Recruiting qualified candidates, screening applicants, interviewing and finding the best person for the job, negotiating the offer, and providing support post-hire takes time when you are doing a job search. How do we know? We worked closely on eight executive level searches last year and have two in process, and a few more in the hopper. Here are a few things we’ve learned along the way about managing nonprofit job searches.

    1. Lead with the right header. To begin with, let’s get one thing straight, working in a nonprofit is not the same as working in a for profit organization, so make sure to post this in the header of your job title, in your summary description, and in your job postings. Nonprofits are normal businesses, but you don’t need Fortune 500 CEO’s applying for your Nonprofit Childcare Center CEO position.
    2. Create a realistic position description with clear expectations and requirements. Take the time to interview staff and board members to learn about what may or may not be necessary for the job. If you set yourself up to look for a unicorn, you’ll never find that person. Want to see some examples, check out our Job Board at
    3. Consider including a salary range. Many position descriptions say: “The successful candidate will be offered a competitive compensation and benefits package.” To save time and eliminate candidates applying who need to be making a certain desired amount, consider posting a salary range. It will save everyone time.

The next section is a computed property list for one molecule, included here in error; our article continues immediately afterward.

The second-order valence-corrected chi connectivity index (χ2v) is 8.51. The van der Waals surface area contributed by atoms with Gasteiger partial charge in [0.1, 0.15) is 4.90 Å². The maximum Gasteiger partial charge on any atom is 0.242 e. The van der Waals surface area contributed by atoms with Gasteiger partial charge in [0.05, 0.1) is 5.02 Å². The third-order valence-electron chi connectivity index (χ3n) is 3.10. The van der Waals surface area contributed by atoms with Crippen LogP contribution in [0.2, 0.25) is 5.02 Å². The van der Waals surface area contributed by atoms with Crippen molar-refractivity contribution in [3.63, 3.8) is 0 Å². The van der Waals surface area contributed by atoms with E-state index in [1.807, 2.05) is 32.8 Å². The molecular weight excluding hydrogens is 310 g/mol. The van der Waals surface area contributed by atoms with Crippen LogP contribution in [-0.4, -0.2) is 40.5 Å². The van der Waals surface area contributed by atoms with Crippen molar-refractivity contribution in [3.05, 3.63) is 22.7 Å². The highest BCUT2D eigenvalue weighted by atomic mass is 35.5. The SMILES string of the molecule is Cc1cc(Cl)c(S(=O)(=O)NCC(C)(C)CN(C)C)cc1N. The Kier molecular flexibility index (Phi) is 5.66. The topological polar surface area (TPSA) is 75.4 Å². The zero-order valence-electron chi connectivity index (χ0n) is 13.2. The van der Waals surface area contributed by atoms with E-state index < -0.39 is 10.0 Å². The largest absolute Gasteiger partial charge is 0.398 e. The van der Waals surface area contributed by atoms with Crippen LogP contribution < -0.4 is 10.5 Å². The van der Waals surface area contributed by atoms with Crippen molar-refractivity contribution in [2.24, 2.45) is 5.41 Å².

4. Target your outreach. Sites like Indeed and Glassdoor will garner many resumes and if you are lucky, you’ll get one or two that are good. Focus your outreach on targeted networks specific to the industry and area you are trying to reach, and use your board and staff to reach peers via LinkedIn and other social media outlets.
    5. Be prepared to use Zoom – at first. At least through the summer, until the vaccine is widely distributed, we will be interviewing on Zoom. The good news is this technology exists and it works, it’s not a perfect substitute for in person interviews, but it will do. Keep the interviews to under an hour, don’t invite more than 4-5 people to be present, as it is overwhelming for the candidate to meet too many people at one time (it can feel like a firing squad). Once you are down to your final two candidates, you can safely arrange for an in-person meeting/tour of your organization with masks and social distancing with a few key people.
    6. Leadership searches can be times of great anxiety – an opportunity. Our goal with executive searches is to find a candidate with the experience and passion to bring your organization to new levels of performance. We also work with organizations who know a transition is in the works and want to ensure it is smooth and thoughtful.

If we can help you with a search, reach out to us at